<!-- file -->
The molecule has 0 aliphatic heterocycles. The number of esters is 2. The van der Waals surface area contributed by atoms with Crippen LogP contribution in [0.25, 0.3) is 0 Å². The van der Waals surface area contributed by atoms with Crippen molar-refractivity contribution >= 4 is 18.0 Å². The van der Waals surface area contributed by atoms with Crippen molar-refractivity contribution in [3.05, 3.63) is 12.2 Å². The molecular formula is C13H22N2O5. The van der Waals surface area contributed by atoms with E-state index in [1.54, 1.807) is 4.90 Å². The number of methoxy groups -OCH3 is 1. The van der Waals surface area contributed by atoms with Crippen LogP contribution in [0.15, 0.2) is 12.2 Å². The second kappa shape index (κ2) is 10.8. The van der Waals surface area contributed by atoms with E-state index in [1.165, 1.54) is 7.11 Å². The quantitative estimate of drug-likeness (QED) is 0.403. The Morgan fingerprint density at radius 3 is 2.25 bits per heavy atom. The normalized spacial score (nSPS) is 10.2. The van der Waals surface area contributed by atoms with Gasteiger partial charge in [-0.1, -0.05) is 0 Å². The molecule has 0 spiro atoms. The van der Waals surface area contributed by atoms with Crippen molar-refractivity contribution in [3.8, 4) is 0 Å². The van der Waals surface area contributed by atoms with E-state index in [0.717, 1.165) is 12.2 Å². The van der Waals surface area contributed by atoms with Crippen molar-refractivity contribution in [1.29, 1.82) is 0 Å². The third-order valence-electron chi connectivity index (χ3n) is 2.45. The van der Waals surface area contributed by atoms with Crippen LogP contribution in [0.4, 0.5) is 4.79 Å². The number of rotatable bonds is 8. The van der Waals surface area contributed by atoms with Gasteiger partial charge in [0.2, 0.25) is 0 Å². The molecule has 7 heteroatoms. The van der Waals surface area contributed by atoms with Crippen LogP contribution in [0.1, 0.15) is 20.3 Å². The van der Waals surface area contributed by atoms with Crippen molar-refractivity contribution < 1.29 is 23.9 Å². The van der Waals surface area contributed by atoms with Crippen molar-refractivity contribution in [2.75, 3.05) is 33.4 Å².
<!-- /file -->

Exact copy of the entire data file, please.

The molecule has 0 aliphatic heterocycles. The number of esters is 2. The van der Waals surface area contributed by atoms with Crippen LogP contribution in [0.25, 0.3) is 0 Å². The van der Waals surface area contributed by atoms with Crippen molar-refractivity contribution >= 4 is 18.0 Å². The van der Waals surface area contributed by atoms with Crippen molar-refractivity contribution in [3.05, 3.63) is 12.2 Å². The molecular formula is C13H22N2O5. The van der Waals surface area contributed by atoms with E-state index in [1.54, 1.807) is 4.90 Å². The number of methoxy groups -OCH3 is 1. The van der Waals surface area contributed by atoms with Crippen LogP contribution in [0.15, 0.2) is 12.2 Å². The second kappa shape index (κ2) is 10.8. The van der Waals surface area contributed by atoms with E-state index in [1.165, 1.54) is 7.11 Å². The quantitative estimate of drug-likeness (QED) is 0.403. The Morgan fingerprint density at radius 3 is 2.25 bits per heavy atom. The normalized spacial score (nSPS) is 10.2. The van der Waals surface area contributed by atoms with Gasteiger partial charge in [-0.1, -0.05) is 0 Å². The molecule has 0 spiro atoms. The van der Waals surface area contributed by atoms with Crippen molar-refractivity contribution in [3.8, 4) is 0 Å². The van der Waals surface area contributed by atoms with E-state index in [0.717, 1.165) is 12.2 Å². The van der Waals surface area contributed by atoms with Crippen molar-refractivity contribution in [1.29, 1.82) is 0 Å². The third-order valence-electron chi connectivity index (χ3n) is 2.45. The van der Waals surface area contributed by atoms with Crippen LogP contribution in [0.4, 0.5) is 4.79 Å². The number of rotatable bonds is 8. The van der Waals surface area contributed by atoms with Gasteiger partial charge in [0.2, 0.25) is 0 Å². The molecule has 7 heteroatoms. The van der Waals surface area contributed by atoms with Crippen LogP contribution in [0.1, 0.15) is 20.3 Å². The van der Waals surface area contributed by atoms with Crippen molar-refractivity contribution < 1.29 is 23.9 Å². The van der Waals surface area contributed by atoms with Crippen molar-refractivity contribution in [2.75, 3.05) is 33.4 Å².